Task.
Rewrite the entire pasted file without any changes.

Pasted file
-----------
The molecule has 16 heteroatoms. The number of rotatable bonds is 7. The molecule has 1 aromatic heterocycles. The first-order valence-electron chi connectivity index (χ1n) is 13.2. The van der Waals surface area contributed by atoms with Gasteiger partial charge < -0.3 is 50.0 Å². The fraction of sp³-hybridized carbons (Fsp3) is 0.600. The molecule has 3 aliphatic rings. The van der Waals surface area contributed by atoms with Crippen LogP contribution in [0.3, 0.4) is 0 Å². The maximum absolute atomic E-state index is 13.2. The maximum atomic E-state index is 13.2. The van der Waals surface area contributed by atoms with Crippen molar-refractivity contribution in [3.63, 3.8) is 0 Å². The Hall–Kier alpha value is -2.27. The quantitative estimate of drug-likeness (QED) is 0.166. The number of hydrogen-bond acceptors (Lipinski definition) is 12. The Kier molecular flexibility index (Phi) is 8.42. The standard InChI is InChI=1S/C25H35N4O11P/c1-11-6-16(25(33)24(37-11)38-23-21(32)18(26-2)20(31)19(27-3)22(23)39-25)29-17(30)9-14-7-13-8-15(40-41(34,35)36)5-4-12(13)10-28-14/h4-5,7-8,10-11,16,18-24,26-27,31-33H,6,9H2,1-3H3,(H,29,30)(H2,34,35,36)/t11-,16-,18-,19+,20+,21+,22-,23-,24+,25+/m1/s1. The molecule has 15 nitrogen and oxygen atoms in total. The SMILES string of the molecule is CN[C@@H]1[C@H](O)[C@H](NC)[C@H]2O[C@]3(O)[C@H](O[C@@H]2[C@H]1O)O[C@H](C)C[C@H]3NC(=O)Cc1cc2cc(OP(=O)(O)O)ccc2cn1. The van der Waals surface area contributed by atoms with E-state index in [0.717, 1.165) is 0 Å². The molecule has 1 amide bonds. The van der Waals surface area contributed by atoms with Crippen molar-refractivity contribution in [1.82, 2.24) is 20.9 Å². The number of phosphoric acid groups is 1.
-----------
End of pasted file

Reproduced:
The molecule has 16 heteroatoms. The number of rotatable bonds is 7. The molecule has 1 aromatic heterocycles. The first-order valence-electron chi connectivity index (χ1n) is 13.2. The van der Waals surface area contributed by atoms with Gasteiger partial charge < -0.3 is 50.0 Å². The fraction of sp³-hybridized carbons (Fsp3) is 0.600. The molecule has 3 aliphatic rings. The van der Waals surface area contributed by atoms with Crippen LogP contribution in [0.3, 0.4) is 0 Å². The maximum absolute atomic E-state index is 13.2. The maximum atomic E-state index is 13.2. The van der Waals surface area contributed by atoms with Crippen molar-refractivity contribution in [3.63, 3.8) is 0 Å². The Hall–Kier alpha value is -2.27. The quantitative estimate of drug-likeness (QED) is 0.166. The number of hydrogen-bond acceptors (Lipinski definition) is 12. The Kier molecular flexibility index (Phi) is 8.42. The standard InChI is InChI=1S/C25H35N4O11P/c1-11-6-16(25(33)24(37-11)38-23-21(32)18(26-2)20(31)19(27-3)22(23)39-25)29-17(30)9-14-7-13-8-15(40-41(34,35)36)5-4-12(13)10-28-14/h4-5,7-8,10-11,16,18-24,26-27,31-33H,6,9H2,1-3H3,(H,29,30)(H2,34,35,36)/t11-,16-,18-,19+,20+,21+,22-,23-,24+,25+/m1/s1. The molecule has 15 nitrogen and oxygen atoms in total. The SMILES string of the molecule is CN[C@@H]1[C@H](O)[C@H](NC)[C@H]2O[C@]3(O)[C@H](O[C@@H]2[C@H]1O)O[C@H](C)C[C@H]3NC(=O)Cc1cc2cc(OP(=O)(O)O)ccc2cn1. The van der Waals surface area contributed by atoms with E-state index in [0.717, 1.165) is 0 Å². The molecule has 1 amide bonds. The van der Waals surface area contributed by atoms with Crippen molar-refractivity contribution in [1.82, 2.24) is 20.9 Å². The number of phosphoric acid groups is 1.